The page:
(Redirected from Rule of sum)

In combinatorics, the addition principle or rule of sum is a basic counting principle. Stated simply, it is the intuitive idea that if we have A number of ways of doing something and B number of ways of doing another thing and we can not do both at the same time, then there are $A+B$ ways to choose one of the actions. In mathematical terms, the addition principle states that, for disjoint sets A and B, we have $|A\cup B|=|A|+|B|$ .

The rule of sum is a fact about set theory.[citation needed]

The addition principle can be extended to several sets. If $S_{1},S_{2},\ldots ,S_{n}$ are pairwise disjoint sets, then we have:

$|S_{1}|+|S_{2}|+\cdots +|S_{n}|=|S_{1}\cup S_{2}\cup \cdots \cup S_{n}|.$ This statement can be proven from the addition principle by induction on n.

## Simple example

A person has decided to shop at one store today, either in the north part of town or the south part of town. If they visit the north part of town, they will shop at either a mall, a furniture store, or a jewelry store (3 ways). If they visit the south part of town then they will shop at either a clothing store or a shoe store (2 ways).

Thus there are $3+2=5$ possible shops the person could end up shopping at today.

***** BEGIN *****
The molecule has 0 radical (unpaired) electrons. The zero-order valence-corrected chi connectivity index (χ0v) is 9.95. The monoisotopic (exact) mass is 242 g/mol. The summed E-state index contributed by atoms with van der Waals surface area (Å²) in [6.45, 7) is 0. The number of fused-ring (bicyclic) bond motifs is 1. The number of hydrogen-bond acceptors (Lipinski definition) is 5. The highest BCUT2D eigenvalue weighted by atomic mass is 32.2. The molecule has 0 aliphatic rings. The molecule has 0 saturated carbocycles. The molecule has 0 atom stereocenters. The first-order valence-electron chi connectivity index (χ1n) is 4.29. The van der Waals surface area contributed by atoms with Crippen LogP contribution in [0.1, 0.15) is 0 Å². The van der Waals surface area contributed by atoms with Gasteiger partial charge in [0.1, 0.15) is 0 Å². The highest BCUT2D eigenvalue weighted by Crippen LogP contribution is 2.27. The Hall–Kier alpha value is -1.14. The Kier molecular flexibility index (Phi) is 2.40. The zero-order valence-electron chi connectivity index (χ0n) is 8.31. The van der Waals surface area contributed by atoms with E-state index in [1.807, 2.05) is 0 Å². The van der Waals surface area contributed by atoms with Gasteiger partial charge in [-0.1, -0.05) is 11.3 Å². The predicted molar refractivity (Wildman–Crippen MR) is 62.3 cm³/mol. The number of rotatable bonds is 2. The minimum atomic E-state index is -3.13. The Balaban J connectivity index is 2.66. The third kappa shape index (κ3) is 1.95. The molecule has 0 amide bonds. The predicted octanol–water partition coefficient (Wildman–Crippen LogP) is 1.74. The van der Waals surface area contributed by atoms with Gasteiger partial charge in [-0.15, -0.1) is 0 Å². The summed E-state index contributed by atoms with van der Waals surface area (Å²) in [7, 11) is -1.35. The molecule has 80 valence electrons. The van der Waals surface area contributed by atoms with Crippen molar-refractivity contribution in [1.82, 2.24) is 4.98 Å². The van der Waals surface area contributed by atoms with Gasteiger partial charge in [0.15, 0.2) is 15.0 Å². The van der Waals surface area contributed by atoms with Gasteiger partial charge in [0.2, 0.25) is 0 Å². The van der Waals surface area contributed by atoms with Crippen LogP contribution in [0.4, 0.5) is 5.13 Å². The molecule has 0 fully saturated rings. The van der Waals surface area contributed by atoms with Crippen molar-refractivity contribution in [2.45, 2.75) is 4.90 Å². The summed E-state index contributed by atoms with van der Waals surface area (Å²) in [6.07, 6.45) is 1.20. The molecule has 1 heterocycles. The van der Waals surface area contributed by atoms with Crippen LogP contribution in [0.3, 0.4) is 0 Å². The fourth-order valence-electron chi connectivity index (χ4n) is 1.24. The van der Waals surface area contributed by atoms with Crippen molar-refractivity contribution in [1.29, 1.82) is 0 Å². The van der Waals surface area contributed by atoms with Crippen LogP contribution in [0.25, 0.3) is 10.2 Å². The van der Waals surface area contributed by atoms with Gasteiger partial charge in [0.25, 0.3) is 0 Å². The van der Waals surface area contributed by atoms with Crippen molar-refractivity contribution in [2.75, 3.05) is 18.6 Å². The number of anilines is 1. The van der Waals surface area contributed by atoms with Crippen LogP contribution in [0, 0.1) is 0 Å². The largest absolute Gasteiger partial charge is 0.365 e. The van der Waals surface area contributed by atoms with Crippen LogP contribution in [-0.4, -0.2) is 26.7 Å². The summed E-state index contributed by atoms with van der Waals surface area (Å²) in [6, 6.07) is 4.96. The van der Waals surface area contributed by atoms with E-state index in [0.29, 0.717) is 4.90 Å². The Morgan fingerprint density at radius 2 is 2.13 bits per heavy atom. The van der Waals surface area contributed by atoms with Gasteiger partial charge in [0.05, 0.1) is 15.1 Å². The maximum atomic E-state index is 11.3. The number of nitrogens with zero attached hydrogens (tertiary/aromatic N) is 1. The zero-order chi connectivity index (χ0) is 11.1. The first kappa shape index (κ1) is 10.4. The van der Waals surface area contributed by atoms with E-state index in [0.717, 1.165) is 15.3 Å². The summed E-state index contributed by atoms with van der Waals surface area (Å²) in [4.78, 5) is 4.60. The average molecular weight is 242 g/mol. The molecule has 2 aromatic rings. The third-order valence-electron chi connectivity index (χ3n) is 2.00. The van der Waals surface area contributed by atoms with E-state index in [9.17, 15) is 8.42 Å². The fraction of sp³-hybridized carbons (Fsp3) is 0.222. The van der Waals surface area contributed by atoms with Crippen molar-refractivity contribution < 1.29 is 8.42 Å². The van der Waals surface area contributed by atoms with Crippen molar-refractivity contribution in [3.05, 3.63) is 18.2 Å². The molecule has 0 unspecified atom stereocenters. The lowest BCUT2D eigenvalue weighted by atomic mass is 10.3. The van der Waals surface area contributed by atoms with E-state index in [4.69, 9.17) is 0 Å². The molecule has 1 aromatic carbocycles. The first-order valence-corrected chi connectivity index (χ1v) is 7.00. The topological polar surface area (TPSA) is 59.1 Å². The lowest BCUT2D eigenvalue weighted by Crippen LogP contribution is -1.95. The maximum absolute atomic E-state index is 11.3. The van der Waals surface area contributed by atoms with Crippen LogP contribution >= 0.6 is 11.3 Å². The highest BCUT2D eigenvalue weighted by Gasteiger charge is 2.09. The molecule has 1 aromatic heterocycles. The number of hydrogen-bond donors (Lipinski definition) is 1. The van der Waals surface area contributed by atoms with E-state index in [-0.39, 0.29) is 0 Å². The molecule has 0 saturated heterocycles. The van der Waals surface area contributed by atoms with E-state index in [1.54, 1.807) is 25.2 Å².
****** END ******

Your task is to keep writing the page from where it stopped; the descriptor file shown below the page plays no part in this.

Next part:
## Inclusion–exclusion principle

The inclusion–exclusion principle (also known as the sieve principle) can be thought of as a generalization of the rule of sum in that it too enumerates the number of elements in the union of some sets (but does not require the sets to be disjoint). It states that if A1, ..., An are finite sets, then

$\left|\bigcup _{i=1}^{n}A_{i}\right|=\sum _{i=1}^{n}\left|A_{i}\right|-\sum _{i,j\,:\,1\leq i ## Subtraction principle

Similarly, for a given finite set S, and given another set A, if $A\subset S$ , then $|A^{c}|=|S|-|A|$ . To prove this, notice that $|A^{c}|+|A|=|S|$ by the addition principle.

## Applications

The addition principle can be used to prove Pascal's rule combinatorially. To calculate ${\binom {n+1}{k}}$ , one can view it as the number of ways to choose k people from a room containing n children and 1 teacher. Then there are ${\binom {n}{k}}$ ways to choose people without choosing the teacher, and ${\binom {n}{k-1}}$ ways to choose people that includes the teacher. Thus ${\binom {n+1}{k}}={\binom {n}{k}}+{\binom {n}{k-1}}$ .: 83

The addition principle can also be used to prove the multiplication principle.